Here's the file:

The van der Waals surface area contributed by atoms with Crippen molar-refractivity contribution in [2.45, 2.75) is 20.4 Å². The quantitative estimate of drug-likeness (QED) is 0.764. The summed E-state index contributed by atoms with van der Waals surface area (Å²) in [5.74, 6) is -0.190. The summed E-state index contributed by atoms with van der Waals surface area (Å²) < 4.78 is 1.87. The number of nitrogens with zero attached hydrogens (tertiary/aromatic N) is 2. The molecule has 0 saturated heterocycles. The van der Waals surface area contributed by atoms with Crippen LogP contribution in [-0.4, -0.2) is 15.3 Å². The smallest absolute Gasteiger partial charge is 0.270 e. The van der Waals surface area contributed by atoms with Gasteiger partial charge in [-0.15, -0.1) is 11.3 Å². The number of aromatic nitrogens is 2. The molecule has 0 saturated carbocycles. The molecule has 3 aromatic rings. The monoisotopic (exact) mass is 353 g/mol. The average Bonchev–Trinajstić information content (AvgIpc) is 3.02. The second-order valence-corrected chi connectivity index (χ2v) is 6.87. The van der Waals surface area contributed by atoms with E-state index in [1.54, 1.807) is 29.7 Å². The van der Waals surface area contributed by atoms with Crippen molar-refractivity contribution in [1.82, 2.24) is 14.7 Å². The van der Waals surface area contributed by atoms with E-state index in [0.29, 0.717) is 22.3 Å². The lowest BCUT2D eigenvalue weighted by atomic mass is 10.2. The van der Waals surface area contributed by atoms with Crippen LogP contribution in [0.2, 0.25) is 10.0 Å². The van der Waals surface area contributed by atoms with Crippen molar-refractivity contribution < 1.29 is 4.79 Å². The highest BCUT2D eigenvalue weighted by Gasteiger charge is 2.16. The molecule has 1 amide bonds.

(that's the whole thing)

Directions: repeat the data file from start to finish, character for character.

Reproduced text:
The van der Waals surface area contributed by atoms with Crippen molar-refractivity contribution in [2.45, 2.75) is 20.4 Å². The quantitative estimate of drug-likeness (QED) is 0.764. The summed E-state index contributed by atoms with van der Waals surface area (Å²) in [5.74, 6) is -0.190. The summed E-state index contributed by atoms with van der Waals surface area (Å²) < 4.78 is 1.87. The number of nitrogens with zero attached hydrogens (tertiary/aromatic N) is 2. The molecule has 0 saturated heterocycles. The van der Waals surface area contributed by atoms with Crippen LogP contribution in [-0.4, -0.2) is 15.3 Å². The smallest absolute Gasteiger partial charge is 0.270 e. The van der Waals surface area contributed by atoms with Gasteiger partial charge in [-0.15, -0.1) is 11.3 Å². The number of aromatic nitrogens is 2. The molecule has 0 saturated carbocycles. The molecule has 3 aromatic rings. The monoisotopic (exact) mass is 353 g/mol. The average Bonchev–Trinajstić information content (AvgIpc) is 3.02. The second-order valence-corrected chi connectivity index (χ2v) is 6.87. The van der Waals surface area contributed by atoms with E-state index in [1.54, 1.807) is 29.7 Å². The van der Waals surface area contributed by atoms with Crippen molar-refractivity contribution in [1.82, 2.24) is 14.7 Å². The van der Waals surface area contributed by atoms with E-state index in [0.29, 0.717) is 22.3 Å². The lowest BCUT2D eigenvalue weighted by atomic mass is 10.2. The van der Waals surface area contributed by atoms with Crippen LogP contribution in [0.2, 0.25) is 10.0 Å². The van der Waals surface area contributed by atoms with Crippen molar-refractivity contribution < 1.29 is 4.79 Å². The highest BCUT2D eigenvalue weighted by Gasteiger charge is 2.16. The molecule has 1 amide bonds.